Dax McCarty quickly applies pressure on Trapp, cutting off his angle to Zardes. Under pressure, Trapp plays a quick pass to Santos. Marked by Bastian Schweinsteiger, Santos carries the ball back toward his own half.

Schweinsteiger applies hard pressure to Santos, but the Columbus winger is able to break free.

Having lost the World Cup winner, Santos pings a ball back toward Jonathan Mensah.

As Santos’ long pass is corralled by Jonathan, let’s take a look at Artur’s positioning. The Black & Gold midfielder is highlighted on the left side of the screen, and Trapp is just above him. With the ball played back to a center back, both central midfielders should drop back into a support position to provide an outlet to Jonathan.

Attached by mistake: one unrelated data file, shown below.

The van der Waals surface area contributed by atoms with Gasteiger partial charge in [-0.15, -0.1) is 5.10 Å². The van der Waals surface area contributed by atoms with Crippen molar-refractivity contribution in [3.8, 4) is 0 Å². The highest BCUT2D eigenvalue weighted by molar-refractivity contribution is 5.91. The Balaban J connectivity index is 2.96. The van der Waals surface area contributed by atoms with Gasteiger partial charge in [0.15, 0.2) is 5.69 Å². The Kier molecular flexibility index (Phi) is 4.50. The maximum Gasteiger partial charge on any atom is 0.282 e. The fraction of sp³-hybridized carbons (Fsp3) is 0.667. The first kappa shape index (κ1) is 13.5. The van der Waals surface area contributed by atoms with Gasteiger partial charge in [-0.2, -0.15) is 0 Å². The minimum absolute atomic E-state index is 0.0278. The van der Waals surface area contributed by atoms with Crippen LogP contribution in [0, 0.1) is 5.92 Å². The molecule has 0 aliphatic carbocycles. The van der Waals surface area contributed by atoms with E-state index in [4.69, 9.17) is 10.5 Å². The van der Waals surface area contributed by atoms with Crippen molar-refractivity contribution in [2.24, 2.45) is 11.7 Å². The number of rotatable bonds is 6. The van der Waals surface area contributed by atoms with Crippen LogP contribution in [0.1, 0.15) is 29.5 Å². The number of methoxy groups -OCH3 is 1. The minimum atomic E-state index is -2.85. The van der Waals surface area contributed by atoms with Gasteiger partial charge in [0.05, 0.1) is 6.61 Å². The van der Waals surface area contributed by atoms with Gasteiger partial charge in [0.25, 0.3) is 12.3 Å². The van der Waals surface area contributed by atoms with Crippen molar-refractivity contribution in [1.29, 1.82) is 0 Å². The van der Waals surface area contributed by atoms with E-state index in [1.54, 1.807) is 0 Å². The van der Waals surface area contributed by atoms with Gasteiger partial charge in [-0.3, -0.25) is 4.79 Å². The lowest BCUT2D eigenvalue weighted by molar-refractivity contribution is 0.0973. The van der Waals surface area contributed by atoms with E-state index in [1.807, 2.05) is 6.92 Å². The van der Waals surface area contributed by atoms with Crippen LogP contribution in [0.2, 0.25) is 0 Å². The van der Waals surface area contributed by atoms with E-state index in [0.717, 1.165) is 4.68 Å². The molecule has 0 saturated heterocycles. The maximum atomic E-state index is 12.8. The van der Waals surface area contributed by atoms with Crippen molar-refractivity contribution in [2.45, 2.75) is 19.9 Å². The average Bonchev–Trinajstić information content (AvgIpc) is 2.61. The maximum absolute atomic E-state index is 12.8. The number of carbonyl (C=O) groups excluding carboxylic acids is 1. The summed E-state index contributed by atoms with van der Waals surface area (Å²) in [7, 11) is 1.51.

Typically, Artur and Trapp alternate positioning, switching in and out of the spot that splits the two center backs. Trapp occupies this position more often than Artur, but it is common to see the duo exchange rolls, dropping back and linking to the rest of the midfield. Trapp has had to cover much more distance (he was about eight yards closer to the Chicago goal than Artur when Santos played his long pass) so Artur should be quickly dropping back to provide an outlet for Jonathan.

However, Artur stays in the attacking half and Trapp quickly drops back to provide support. Jonathan has more than 10 yards of free space, so he is able to carry the ball forward.